Traveling to the 3-Day is not easy. I have to budget additional time (an extra day before and after the walk for flying, and sometimes more days, if I decide to do some extra visiting) and money (plane tickets, hotels, cabs). Packing a duffle bag with everything I need for the event, plus extra travel days, is an exercise in creativity and patience. Then there are the additional logistics that go with leaving my family for several days and making all the arrangements for the kids’ carpools, after school activities, meals, etc. But I truly look at those sacrifices as an investment in something bigger. If I travel, I walk, and the funds that I raise for the 3-Day go toward my goal of seeing an end to breast cancer in my lifetime.

The investment is also in what I get out of walking. In my “Insider’s Guide to the 3-Day” blog posts, I’ve been sharing my perspective on some of the incredible experiences of being a 3-Day walker. Day to day life moves so fast (fast technology, fast paced job, fast cars…well, except in L.A. traffic), and walking forces me to slow down and take in every moment. Seeing another corner of the world, sometimes a place that I’ve never been to before, and experiencing what it has to offer from two feet instead of 4 wheels is such a gift.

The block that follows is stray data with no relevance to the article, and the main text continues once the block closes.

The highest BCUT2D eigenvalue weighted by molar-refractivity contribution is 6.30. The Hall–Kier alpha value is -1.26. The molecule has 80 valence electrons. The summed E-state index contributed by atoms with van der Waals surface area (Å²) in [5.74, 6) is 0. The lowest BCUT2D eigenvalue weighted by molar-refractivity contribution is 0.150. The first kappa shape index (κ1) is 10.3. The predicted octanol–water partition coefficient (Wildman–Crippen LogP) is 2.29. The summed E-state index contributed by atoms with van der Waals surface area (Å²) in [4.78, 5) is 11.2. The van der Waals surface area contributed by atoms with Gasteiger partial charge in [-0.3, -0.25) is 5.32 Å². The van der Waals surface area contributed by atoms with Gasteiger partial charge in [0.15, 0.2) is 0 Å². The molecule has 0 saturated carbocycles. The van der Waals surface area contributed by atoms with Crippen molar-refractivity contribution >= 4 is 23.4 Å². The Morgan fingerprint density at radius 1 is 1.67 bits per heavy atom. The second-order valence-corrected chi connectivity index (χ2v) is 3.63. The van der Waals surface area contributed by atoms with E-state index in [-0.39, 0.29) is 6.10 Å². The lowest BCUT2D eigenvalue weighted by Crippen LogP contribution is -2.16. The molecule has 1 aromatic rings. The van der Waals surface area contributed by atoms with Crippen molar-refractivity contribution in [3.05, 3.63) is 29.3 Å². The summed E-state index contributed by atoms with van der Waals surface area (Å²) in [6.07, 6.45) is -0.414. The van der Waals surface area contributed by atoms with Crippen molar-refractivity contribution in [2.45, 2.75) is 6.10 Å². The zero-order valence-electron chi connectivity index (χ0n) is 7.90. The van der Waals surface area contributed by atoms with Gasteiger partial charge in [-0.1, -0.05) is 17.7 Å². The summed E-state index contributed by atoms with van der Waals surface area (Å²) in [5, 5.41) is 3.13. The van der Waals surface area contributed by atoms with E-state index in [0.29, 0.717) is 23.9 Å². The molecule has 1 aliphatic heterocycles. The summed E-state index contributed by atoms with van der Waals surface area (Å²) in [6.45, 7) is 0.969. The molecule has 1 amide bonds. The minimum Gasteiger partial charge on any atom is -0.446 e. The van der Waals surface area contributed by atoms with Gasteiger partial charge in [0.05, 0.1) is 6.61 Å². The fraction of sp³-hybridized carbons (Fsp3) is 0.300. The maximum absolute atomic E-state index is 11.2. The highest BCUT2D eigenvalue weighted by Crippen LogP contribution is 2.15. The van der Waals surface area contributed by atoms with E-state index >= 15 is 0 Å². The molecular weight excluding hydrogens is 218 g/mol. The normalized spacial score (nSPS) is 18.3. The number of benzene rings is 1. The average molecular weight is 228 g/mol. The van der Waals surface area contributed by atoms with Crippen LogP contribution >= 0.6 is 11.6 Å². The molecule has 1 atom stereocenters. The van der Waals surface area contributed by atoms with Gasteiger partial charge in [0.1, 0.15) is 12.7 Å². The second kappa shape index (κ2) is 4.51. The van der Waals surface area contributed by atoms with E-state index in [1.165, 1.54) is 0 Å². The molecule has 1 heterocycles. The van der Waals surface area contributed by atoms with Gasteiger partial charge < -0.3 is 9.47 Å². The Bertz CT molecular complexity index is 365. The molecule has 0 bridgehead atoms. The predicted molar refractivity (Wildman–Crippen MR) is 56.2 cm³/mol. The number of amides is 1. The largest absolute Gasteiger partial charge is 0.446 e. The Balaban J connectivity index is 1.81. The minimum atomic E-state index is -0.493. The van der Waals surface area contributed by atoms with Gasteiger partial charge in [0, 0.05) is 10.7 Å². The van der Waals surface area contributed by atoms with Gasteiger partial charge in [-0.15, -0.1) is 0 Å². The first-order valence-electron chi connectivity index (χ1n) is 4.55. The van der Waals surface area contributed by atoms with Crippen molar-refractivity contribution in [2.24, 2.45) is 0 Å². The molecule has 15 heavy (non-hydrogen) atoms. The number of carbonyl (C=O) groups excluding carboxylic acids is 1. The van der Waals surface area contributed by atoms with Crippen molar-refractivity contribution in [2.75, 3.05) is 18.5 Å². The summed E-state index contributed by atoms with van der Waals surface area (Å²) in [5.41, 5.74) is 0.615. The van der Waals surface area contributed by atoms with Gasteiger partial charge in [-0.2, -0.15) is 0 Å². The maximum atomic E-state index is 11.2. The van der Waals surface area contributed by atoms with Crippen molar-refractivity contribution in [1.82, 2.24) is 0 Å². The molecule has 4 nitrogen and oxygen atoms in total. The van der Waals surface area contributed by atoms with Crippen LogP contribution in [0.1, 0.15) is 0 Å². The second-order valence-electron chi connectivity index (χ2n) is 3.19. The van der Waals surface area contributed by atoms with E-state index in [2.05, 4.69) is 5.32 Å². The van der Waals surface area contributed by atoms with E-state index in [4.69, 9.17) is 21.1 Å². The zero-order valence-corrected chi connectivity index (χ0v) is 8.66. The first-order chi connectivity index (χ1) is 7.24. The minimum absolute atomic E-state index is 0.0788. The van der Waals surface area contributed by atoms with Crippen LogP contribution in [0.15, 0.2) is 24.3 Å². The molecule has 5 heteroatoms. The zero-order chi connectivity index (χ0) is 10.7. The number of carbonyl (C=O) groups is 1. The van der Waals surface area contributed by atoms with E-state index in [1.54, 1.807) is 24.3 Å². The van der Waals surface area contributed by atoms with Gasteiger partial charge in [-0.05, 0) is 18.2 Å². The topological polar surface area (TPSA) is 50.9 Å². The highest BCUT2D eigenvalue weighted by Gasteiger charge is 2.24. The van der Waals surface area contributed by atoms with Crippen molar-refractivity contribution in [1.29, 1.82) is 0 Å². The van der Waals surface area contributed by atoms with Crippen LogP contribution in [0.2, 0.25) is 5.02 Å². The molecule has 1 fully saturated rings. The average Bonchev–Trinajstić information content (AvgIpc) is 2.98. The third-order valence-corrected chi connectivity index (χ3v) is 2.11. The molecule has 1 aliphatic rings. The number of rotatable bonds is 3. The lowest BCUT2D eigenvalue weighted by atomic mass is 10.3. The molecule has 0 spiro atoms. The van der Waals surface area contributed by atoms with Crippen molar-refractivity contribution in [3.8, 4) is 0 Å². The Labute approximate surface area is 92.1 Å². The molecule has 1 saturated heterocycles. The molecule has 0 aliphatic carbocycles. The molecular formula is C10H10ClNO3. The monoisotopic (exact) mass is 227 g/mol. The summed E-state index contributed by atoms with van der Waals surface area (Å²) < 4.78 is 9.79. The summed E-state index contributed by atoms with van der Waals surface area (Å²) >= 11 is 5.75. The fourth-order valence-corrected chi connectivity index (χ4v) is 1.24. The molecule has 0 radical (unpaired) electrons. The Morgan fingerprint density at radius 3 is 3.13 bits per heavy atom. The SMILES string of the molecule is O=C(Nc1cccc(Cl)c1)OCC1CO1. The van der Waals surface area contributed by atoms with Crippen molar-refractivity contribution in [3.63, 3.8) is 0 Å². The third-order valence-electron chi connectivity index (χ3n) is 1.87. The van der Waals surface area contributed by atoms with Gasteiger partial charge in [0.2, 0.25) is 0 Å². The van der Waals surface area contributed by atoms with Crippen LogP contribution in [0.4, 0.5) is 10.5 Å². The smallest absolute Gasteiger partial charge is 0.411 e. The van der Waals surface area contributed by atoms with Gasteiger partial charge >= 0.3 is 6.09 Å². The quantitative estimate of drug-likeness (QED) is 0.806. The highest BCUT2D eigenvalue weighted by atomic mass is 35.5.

wing stamped

I know that some of you reading this may be saying, “That’s great for you, but I just can’t do that.” I get it. I respect that making the trip to walk somewhere far from home is not feasible for everyone. It’s a choice I make—and a personal choice for each person—to give up some other things throughout the year so I can do this thing for 3 days. They’re 3 days that fulfill me in an immeasurable way, so for me, the choice is simple, even if getting there will be difficult.